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Transcript
Math 1333 Day 12. Monday, Oct. 6, 2008
Topic M Trigonometry
1. Go over quiz problems.
2. Go over Topic M Example 1, learning the definitions of the three trig ratios. (You will be able
to have one page of notes when you take Test 2, so you can put these definitions on those notes.
The notes cannot have examples.)
3. Now, label the other acute angle in the triangle B and write the trig ratios of B. Notice that the
sine of A is the same as the cosine of B. Do you see that this must always be true for the two
angles in a right triangle? Why?
4. Go over Example 2, where we learn to use the various trig ratios to find an angle. You can find
the angle using two different trig ratios to check your work. What do you know that the sum of
the two acute angles in a right triangle must be equal to? Is it here?
5. Go over Example 3. When you look at the triangle, say to yourself what the labeled values are.
a. Do you see that you have (1) angle, (2) hypotenuse and (3) side opposite the angle?
b. So what trig ratio uses those three quantities?
c. Recall that sin(A) = opp/hyp , so the ratio we need here is the sine. Solve for the
variable, that is, solve to find the length of the side opposite the angle.
d. How much do we round the answer?
i. First, I want you to show a “non-rounded” answer to your calculation, as I did in
the example. Then I want you to round the result in some reasonable way.
ii. For now, I am not worried about exactly how much you round. I want you to get
the problem set up correctly and all the algebra done correctly.
iii. Later, I will be concerned with how much you round. Here are two possible
strategies.
1. The “arbitrary method” in this class is to always keep three decimal
places. This doesn’t make much sense in terms of approximate numbers,
but it is very easy to use.
2. The “method of significant digits” is to make your answer have the same
amount of precision as the least precise number you used in computing
it. This is a shortcut for dealing with approximate numbers that is
widely used in science classes. We will learn more about this. But, for
here, I just want you to get used to it. The answers, as reported in these
examples, are shown using the “method of significant digits.” I think
students learn it better when they have seen a lot of examples with it
before trying to learn a lot of details about how to do it. (Those details
are in Topic N.)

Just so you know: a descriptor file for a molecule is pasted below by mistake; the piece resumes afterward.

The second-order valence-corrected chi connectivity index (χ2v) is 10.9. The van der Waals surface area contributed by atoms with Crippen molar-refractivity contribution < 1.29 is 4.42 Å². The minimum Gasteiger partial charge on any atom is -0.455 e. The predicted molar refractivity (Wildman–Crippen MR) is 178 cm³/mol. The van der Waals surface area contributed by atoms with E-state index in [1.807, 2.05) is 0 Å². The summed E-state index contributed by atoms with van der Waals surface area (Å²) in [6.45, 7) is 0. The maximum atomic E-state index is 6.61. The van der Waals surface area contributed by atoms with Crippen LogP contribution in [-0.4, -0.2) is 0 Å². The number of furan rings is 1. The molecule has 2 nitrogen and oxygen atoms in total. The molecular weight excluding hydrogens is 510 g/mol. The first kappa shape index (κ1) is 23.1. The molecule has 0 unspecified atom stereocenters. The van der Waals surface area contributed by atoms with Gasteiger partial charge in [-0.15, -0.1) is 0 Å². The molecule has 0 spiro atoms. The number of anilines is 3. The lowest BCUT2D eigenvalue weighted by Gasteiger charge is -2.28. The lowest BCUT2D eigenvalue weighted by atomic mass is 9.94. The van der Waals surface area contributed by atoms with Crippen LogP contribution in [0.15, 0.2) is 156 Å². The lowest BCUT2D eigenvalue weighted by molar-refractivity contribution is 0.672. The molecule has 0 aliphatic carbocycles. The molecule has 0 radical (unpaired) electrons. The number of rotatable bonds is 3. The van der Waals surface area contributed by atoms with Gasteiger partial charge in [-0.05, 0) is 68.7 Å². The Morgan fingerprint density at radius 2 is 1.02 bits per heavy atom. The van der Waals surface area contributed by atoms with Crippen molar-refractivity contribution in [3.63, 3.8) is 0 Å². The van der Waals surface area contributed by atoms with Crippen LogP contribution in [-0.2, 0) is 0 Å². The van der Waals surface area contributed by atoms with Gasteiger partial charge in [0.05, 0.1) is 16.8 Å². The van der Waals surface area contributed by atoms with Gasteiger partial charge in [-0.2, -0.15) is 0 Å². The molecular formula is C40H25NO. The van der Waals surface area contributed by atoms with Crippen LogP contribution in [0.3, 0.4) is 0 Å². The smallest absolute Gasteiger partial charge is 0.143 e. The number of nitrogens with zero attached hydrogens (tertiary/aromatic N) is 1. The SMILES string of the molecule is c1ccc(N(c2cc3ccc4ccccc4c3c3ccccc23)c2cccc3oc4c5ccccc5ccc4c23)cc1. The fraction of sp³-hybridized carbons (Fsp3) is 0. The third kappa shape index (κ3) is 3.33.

6. Go over several of Examples 4-6.
Homework:
Get started on this homework. I expect this to take you about a week to finish this topic. We’ll talk more
about trigonometry next time – finishing Topic N and reviewing what we already learned in Topics L and
M.
Topic M. 3, 4, 5, 6, 15, 17, 19, 21, 23, 27, 29, 33, 35, 37, 39, 41, 45
(No alternatives here. You really must practice quite a lot of these, including those for which you don’t
have answers.)
Math 1333 Day 12. Monday, Oct. 6, 2008
Topic M Trigonometry
For Test 2: All work covered on Test 1, Careful Diagrams (F), Modeling (Topics J & K), Trig (Topics L
& M), approximate numbers (Topic N), and Input Sensitivity (Topic O).
 The material on approximate numbers in Topic N is an extension of what we did number 5 on
today’s handout and also Topic I on Error Propagation of Rounded Numbers.
 The material on trig is mostly solving triangles as we did today.
 The spreadsheet problems will be similar to the type of material on the modeling problems in
the quiz below, which was covered in Topic K.
 The material in Topic O on Input Sensitivity is similar to the very last exercise in Topic I on
Error Propagation.
Quiz problems for next class:
1. If a right triangle has the two short sides of 2.7 and 5.2,
a. find the angle opposite the longer side.
b. find the length of the hypotenuse.
2. If a right triangle has one angle of 62º and the side adjacent to that angle is 33 feet,
a. find the other angle
b. find the length of the hypotenuse
c. find the length of the side opposite the angle of 62º
3. Topic J. problem 26
4. (40 points) For each of the following datasets (You must find this document on the web and p
copy from it into a spreadsheet.)
a. Graph the data to determine whether a straight-line model or quadratic model is best.
b. Find a reasonable formula for the best model.
c. For Dataset 1, use your reasonable formula to predict y when x 134. Is this interpolation
or extrapolation?
d. For Dataset 2, use your reasonable formula to predict y when x is 171.
Dataset 1
Input
x
0
10
20
30
40
50
60
70
80
90
100
110
120
130
140
150
160
170
180
190
200
Output
y
368.764
387.5222
386.6301
395.8966
469.0737
470.006
546.2181
507.377
580.6229
566.2201
633.0431
596.326
618.1027
641.69
771.7747
726.171
729.2953
734.3602
795.2559
807.5906
876.0898
Dataset 2
Input
x
15
25
35
45
55
65
75
85
95
105
115
125
135
145
155
165
175
185
195
205
215
Output
y
9314.764
10152.17
10450.14
10273.47
10683.5
11358.18
11711.44
11447.97
11187.59
11762.49
10813.81
9756.527
9210.976
9594.688
8203.37
7480.319
6243.282
4828.525
3587.34
2979.562
747.8818